Cheyenne Deputy To Play Taps In Solemn Last Call For Sheridan Sgt. Nevada Krinkee

Peter Hurdle, a Laramie County Sheriff’s Office Deputy who plays trumpet in the Wyoming Army National Guard band, said it will be “a huge honor” to play taps graveside Friday for fallen Sheridan Police Sgt. Nevada Krinkee.

Pat Maio

March 01, 20244 min read

Laramie County Sheriff's Office Deputy Peter Hurdle will pay taps for Sheridan police Sgt. Nevada Krinkee.
Laramie County Sheriff's Office Deputy Peter Hurdle will pay taps for Sheridan police Sgt. Nevada Krinkee. (Courtesy Photo)

One weekend every month, Deputy Peter Hurdle with the Laramie County Sheriff’s Office in Cheyenne drives to Wheatland to play trumpet in the Wyoming Army National Guard’s 67th Army Band unit.

The 26-member ensemble has played all over Wyoming. Some of Hurdle’s favorite tunes include jazz-blues style songs like “St. James Infirmary” by Louis Armstrong and “Brooklyn” by the Youngblood Brass Band.

Until this weekend, Hurdle thought one of his most important performances was during the halftime show of the 115th Border War football game between the University of Wyoming and Colorado State University at War Memorial Stadium in Laramie.

That was until this week.

One of Hurdle's supervisors reached out to relay an important message from Laramie County Sheriff Brian Kozak, an assignment for Hurdle’s most important gig to date.

Kozak wanted to know if Hurdle could get time off Friday from his weekend duties of serving in the guard’s 67th Army Band to play taps in a private graveside ceremony for Sheridan Police Sgt. Nevada Krinkee at the Sheridan Municipal Cemetery.

“It’s a huge honor being asked by the sheriff himself to perform at a funeral for our fallen officer,” Hurdle told Cowboy State Daily. “It means a lot to me.”

In The Line Of Duty

Krinkee, 33, was killed when the man he was serving a trespass notice on shot him, then fled the scene. The man later barricaded himself in a house owned by a Sheridan woman near the corner of 7th Avenue and North Sheridan Street.

The suspect died at the scene 32 hours later after a prolonged standoff. Police shot and killed him when he attempted to flee the scene.

Because of his guard responsibilities, Hurdle may be cutting it close for his performance.

The officer plans to leave the National Guard Armory in Wheatland at 6 a.m. Friday, then travel directly to the cemetery on Sheridan’s leafy westside of town for the graveside service.

The traffic may slow him down, but he’s optimistic to cut over to the westside cemetery in time for the graveside service, where Krinkee’s body will be laid to rest.

A Brother In Blue

The community of Sheridan is expected to briefly shut down on Friday as 1,000 law enforcement officers from across the United States plan to pay their respects to Krinkee at Sheridan College’s Golden Dome.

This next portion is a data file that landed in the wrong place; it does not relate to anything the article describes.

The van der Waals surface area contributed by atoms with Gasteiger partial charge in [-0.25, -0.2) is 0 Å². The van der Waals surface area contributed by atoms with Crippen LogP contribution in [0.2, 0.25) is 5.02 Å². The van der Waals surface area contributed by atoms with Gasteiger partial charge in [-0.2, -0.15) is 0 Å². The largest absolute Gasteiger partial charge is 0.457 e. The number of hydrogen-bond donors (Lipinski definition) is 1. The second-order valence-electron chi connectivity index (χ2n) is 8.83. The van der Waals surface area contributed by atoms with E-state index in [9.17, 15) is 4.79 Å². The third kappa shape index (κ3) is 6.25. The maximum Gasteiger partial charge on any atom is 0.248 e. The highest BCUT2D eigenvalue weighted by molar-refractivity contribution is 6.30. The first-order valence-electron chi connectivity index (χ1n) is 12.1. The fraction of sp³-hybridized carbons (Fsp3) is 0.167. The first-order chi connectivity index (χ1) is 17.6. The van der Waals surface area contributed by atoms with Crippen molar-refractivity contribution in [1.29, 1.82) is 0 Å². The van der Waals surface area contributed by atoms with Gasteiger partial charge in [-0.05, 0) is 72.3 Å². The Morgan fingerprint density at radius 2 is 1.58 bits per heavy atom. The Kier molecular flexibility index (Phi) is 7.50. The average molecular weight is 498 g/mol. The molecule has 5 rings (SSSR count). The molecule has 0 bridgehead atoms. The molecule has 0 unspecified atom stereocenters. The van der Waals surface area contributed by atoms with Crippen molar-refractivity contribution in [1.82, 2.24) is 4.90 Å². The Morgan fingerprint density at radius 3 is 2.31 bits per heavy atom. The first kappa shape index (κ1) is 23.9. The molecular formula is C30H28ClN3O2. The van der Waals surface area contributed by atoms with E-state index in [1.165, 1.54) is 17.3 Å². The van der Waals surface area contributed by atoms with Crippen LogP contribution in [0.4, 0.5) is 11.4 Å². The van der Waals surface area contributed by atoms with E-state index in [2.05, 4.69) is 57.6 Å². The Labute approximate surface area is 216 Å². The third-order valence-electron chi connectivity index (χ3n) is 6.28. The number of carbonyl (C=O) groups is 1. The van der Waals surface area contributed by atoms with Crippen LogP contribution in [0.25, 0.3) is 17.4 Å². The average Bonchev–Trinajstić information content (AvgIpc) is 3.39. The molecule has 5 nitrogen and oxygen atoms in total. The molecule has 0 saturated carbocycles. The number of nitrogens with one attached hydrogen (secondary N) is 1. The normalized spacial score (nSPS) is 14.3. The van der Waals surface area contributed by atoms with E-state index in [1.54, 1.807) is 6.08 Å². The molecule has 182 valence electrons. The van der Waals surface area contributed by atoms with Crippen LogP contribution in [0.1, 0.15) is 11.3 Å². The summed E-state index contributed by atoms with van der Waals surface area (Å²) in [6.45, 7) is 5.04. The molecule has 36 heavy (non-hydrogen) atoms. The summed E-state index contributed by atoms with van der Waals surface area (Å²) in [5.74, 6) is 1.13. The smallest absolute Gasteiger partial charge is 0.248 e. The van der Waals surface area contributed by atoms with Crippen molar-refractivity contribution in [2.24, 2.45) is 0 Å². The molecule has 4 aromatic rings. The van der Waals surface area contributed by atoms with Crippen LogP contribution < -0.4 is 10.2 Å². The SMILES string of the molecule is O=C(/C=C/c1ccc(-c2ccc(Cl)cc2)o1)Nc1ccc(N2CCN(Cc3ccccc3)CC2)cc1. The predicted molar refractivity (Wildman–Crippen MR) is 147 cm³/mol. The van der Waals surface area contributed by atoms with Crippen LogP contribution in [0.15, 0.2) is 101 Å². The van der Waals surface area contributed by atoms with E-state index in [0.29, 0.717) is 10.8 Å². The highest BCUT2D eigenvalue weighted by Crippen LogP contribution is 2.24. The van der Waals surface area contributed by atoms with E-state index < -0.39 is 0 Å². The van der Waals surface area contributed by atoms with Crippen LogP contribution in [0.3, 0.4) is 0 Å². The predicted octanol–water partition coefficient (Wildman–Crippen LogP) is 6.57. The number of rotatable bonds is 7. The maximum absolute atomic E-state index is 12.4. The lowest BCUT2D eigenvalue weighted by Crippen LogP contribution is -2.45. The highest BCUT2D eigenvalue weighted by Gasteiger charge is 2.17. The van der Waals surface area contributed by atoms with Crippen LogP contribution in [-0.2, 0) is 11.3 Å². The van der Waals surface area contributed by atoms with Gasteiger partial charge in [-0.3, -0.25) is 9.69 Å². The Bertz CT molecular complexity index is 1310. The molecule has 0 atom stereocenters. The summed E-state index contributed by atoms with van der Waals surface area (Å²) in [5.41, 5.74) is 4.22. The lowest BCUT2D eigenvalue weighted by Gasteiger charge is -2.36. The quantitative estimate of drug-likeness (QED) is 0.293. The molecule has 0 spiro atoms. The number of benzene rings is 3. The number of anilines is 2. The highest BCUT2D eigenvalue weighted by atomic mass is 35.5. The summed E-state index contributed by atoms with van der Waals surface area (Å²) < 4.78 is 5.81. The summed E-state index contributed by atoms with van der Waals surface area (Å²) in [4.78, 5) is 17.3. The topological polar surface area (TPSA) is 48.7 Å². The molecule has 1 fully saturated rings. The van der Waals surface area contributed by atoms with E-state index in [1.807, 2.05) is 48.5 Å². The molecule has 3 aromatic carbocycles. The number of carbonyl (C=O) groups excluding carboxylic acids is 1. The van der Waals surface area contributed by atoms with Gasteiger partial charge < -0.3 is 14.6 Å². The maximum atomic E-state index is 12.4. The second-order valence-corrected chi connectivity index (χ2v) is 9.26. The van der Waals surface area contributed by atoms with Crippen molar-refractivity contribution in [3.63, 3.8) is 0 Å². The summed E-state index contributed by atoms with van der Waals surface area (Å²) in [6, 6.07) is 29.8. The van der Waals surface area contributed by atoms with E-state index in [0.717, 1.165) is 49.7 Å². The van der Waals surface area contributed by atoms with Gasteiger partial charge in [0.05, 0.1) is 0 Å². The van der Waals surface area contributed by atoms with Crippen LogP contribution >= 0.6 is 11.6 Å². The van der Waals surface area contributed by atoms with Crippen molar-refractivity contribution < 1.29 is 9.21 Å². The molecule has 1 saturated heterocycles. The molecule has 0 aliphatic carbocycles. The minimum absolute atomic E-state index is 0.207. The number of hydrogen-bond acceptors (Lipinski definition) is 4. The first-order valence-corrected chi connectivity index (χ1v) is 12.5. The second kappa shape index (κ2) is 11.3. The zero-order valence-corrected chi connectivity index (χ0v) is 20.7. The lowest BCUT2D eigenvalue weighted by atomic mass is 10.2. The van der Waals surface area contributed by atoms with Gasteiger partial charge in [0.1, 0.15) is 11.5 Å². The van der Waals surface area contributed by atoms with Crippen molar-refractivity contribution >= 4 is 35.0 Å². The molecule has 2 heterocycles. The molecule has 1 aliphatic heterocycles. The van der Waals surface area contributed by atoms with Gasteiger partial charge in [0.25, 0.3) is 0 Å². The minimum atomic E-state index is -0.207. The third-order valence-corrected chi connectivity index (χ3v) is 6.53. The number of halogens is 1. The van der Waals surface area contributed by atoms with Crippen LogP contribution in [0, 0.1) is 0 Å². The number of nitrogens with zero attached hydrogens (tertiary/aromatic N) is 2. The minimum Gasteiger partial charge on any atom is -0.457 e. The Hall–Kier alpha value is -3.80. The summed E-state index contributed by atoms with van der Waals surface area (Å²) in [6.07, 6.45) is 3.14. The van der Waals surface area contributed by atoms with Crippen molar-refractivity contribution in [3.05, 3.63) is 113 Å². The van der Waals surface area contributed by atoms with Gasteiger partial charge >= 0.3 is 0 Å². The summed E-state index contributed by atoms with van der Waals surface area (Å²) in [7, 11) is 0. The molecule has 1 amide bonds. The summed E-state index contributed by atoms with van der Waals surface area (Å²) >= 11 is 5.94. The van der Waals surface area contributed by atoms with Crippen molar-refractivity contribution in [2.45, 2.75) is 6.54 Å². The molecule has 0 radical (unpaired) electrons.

That ceremony follows a 3-mile-long procession of side-by-side police cruisers traveling along Sheridan’s historic major thoroughfare, Main Street.

“I’m taking the day off from the National Guard to perform taps at this memorial service,” Hurdle said.

The use of taps is unique to the military, as the call is sounded at funerals, wreath-laying ceremonies and memorial services. Hurdle said that he will play the 24 notes of taps on a valved trumpet, not on the traditional bugle.

Hurdle has played the trumpet since seventh grade at Cheyenne’s McCormick Junior High School. The instrument stuck with him through Cheyenne Central High School, and later at Laramie County Community College and the University of Wyoming.

“I grew up and was raised in Cheyenne,” said Hurdle, who has never played taps at a funeral before and plans to rely on his “military training” to get through the somber performance without breaking down.

Hurdle said he’s become choked up thinking about Krinkee’s death since he learned of the shooting.

“I’ve thought of how I would be if I were in this situation, or one of my fellow deputies or a family member that passed away,” he said.

Long after Krinkee has been laid to rest and Hurdle continues his career as a sheriff’s deputy and National Guard soldier, he’ll play many more performances. But it’s unlikely any will be as meaningful or important as the slow, melancholy tones of those 24 simple notes that call out for a brother in blue.

Pat Maio can be reached at

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Pat Maio


Pat Maio is a veteran journalist who covers energy for Cowboy State Daily.